The idea that a story should be “redemptive” is key. I think it comes from the ubiquity of three-act structure and warrior archetypes—tales of triumph and overcoming (or defeat, if you want to be noir about it). I often write about chronic illness and find that the idea of chronic anything is problematic in a culture that expects its protagonists to have some redemptive realization or eleventh-hour cure or inspirational moment of overcoming. We want people’s lives to match our predominant story line rather than to encounter stories that tell messy truths.

  • I appreciate what you say here about, well basically everything, and I do whole-heartedly agree that this type of literature is not as highly esteemed as other subsets (is this influenced by the fact that it is female dominated?), It’s just another example of genre exclusion in artistic elitism, isn’t it?

    What you elude to, that the genre has been railroaded because it can be wielded as sensational to pull in readers, is causing me a bit of a headache. I think the reason the committee member made that comment is partially rooted in her experience with the way emotional trauma is exploited. I don’t believe such exploitation is intentional, but rather is an indirect result of the emotional rawness of these types of literary pieces, making them highly attractive marketing fodder. You are right, being sensational doesn’t make it less true, but its emotional provocativeness certainly does hang the genre out to dry a bit.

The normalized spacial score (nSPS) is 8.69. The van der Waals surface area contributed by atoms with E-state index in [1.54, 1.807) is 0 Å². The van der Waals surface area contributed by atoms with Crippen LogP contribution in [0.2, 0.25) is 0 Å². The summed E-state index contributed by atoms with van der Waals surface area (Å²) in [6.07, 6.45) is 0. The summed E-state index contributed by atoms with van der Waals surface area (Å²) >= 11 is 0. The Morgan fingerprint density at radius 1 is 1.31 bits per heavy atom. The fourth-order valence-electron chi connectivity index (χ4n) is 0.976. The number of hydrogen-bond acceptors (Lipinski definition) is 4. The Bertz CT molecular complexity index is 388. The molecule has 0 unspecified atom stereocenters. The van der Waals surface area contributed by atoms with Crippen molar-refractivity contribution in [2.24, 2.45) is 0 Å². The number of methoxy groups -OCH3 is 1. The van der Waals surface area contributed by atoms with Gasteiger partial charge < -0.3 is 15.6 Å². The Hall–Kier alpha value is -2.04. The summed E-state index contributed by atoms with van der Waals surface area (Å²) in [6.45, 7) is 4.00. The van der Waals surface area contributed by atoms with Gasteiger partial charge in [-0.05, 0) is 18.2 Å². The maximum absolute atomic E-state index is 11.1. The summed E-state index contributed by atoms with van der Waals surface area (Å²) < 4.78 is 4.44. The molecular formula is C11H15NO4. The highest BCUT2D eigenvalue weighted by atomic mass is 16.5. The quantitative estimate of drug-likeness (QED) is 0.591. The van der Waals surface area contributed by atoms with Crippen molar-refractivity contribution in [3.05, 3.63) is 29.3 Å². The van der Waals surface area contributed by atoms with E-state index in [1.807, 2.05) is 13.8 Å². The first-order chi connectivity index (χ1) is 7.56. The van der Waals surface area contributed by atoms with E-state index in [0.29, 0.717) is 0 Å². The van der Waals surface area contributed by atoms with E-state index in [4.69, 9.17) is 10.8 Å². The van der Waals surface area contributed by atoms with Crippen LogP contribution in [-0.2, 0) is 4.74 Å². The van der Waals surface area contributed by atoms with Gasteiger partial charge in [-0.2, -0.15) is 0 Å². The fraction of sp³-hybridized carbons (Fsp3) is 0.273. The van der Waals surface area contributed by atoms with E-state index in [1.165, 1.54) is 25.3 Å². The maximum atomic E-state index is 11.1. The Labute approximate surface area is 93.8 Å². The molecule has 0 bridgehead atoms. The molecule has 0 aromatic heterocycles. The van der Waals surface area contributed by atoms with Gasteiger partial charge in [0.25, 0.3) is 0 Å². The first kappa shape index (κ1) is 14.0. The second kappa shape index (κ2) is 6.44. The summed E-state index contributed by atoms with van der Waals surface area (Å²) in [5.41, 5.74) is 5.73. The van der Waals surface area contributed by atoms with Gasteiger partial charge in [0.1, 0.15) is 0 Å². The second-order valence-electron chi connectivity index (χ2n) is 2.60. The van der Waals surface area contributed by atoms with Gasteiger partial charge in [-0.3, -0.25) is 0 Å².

I don’t think that we should be segregating laypeople who write about trauma from writers who write about trauma. In my mind as soon as someone picks up a pen with an intent to write literature they become a literary writer, regardless of their training or background. Please don’t also fall into a pit of artistic elitism in your attempt to defend your genre from elitism.